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#IHateMyLife: Teens look to self-depreciation, memes to communicate amongst friends

“I hate my life,” said Generation Z.

The sentiment is common among teenagers who have used sarcasm and irony to express themselves through what is now considered socially acceptable self-depreciation. The trend, which started online and has made its way into daily conversations, is one that students nowadays have picked up as a way to cope with negative emotions while still being playful.

As the internet and meme culture have steadily developed, the desire for new content has pushed the boundaries of what is acceptable to joke about. Seemingly harmless memes about suicide, depression, loneliness and self-loathing naturally found themselves adapted into everyday discourse. Most teenagers find these expressions relatable enough to be useful in conversation but are detached from these extreme sentiments enough that it can also be used as a coping mechanism.

“I expect people to react in two different ways; either shock as in like ‘what did you just say’ or ‘yeah me too, I relate.’ So I think it is a coping mechanism,” said Freshman Noa Bowser, who said this type of language is something  he sees often on social media.

The prevalence of these self-depreciating memes shows a lot about teenager’s emotions, many agreed.

“It can be a very good thing to let it out, but it can also be very bad because just the sheer factor of the negative things that you’re telling people,” said Senior Brandon Morrone.  “It’s not only gonna hurt you, but in a way it’ll hurt other people around you too.”

The trend of self depreciation has spread, with teenagers using it as both a form to cope and be trendy — like an inside joke that everyone wants to be in on, without understanding the ramifications of their words.

“At the end of the day, I’m just trying to get people to laugh. I don’t actually want to kill myself,” said Senior Mariah Downs of her frequent, negative jokes. “I’ll say things like ‘Bring back my will to live’, ‘I’m ugly’, ‘Bring back my mom 2017’ you know, stuff like that. I see things on Twitter and it inspires me,” said Downs.

As today’s youth struggles, teenagers tend to exaggerate things they say in order for it to be both honest and socially acceptable, but many agree that the language can have a downside.

“It’ll also bring down other people in the sense that they’ll hear this and they are reminded ‘yeah this exists, this is depression and I deal with it, and now I want to hurt myself and I’m not gonna take it as a joke,” said Bowser.

While today’s youth have become accustomed to talking like this, previous generations have reservations about such negative language.

“When I hear students say, “You know, I just don’t like myself,” or “The world sucks,” for the lack of a better words, that gives me cause for concern,” said English teacher Deborah Whitt. “Because the way I perceive it, they’re reacting to a world that they see and what they see in the world. I would like for young people to understand, that sometimes, more often than not, the world is a reflection of who we are. And so, we have to work at who we are. This is something that doesn’t go away, no matter how young or how old you are, you constantly have be working at who you are, in hopes of trying to become better.”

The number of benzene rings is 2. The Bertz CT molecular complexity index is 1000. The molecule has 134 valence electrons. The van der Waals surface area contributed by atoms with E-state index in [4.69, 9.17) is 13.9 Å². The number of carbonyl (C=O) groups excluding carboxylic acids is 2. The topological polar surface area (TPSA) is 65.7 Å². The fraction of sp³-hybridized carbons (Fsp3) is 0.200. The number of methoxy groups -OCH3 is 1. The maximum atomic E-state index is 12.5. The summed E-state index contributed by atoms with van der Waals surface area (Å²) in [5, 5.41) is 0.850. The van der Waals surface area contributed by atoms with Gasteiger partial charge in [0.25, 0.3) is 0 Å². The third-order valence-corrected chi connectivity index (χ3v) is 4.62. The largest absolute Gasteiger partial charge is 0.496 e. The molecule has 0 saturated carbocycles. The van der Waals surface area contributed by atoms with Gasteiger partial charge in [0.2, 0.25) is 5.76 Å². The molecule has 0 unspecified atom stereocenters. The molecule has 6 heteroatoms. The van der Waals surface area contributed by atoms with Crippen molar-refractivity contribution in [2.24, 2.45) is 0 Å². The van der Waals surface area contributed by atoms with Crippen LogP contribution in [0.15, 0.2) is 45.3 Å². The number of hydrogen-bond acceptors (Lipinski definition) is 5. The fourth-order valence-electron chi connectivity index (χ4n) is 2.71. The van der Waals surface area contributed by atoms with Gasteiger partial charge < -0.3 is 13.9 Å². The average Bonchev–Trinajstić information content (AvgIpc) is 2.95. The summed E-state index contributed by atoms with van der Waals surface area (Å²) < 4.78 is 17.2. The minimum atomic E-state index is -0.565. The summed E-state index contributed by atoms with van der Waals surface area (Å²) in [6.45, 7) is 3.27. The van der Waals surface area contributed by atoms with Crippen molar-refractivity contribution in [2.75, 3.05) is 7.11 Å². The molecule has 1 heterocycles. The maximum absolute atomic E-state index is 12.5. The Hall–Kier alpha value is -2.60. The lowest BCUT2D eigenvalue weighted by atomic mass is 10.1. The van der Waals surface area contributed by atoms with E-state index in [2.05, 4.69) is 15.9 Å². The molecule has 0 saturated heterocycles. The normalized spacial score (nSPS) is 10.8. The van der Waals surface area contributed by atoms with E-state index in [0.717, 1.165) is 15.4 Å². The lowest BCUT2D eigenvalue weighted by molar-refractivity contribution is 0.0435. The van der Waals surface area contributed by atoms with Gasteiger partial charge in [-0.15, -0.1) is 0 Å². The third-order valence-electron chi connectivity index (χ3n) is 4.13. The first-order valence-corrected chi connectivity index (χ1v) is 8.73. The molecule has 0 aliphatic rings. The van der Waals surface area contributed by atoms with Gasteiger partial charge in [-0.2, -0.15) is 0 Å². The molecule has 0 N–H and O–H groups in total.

Math and AVID teacher Casey Brown agreed that this type of language is a lot more dangerous than most students realize.

“My teacher opinion is that suicide is the third leading cause of death among teenagers, so as teachers we are trained to look out for that kind of language and take it as serious as we can,” Brown said. “For you guys, you are saying its the normal language and people are used to it, but for us, an older generation, we take things a little more literal.”

Though it seems it’s all fun and games, teen suicide rates have steadily increased since 2007, around the same time social media exploded in popularity. While some teenagers said they often laugh with their friends, many agreed that reality sets in when they are alone with no one to share memes with. For most, its easiest to laugh when the jokes are not their own reality.

Others said they feel like they can separate the jokes from reality and just appreciate the humor of memes and the language it encourages. Students insist that their words are light-hearted.

“At the end of the day, it’s all just a big meme,” said Downs. “When I make these jokes, I’m not telling people to literally kill themselves. I just provide the lols.”

Older generations said they take language more literal.

“It’s a good thing that students are now more open about their emotions, though I also think that the over-use of the language can cause problems,” Brown said.

Sophomore Pablo Ponce, said he can see both sides, stating that while the language is fun, there is some truth behind it.

“(I think) All jokes have a bit of truth to them,” said Ponce. “It’s especially true of jokes about suicide or depression. I’d say they are most useful in those instances where I feel miserable inside, but I don’t want to express it in a way that would bum out the people around me. They reveal a bit about the way I’m feeling in a way that doesn’t make people feel bad for me. After all, the best way to deal with hardships is to laugh through the pain.”

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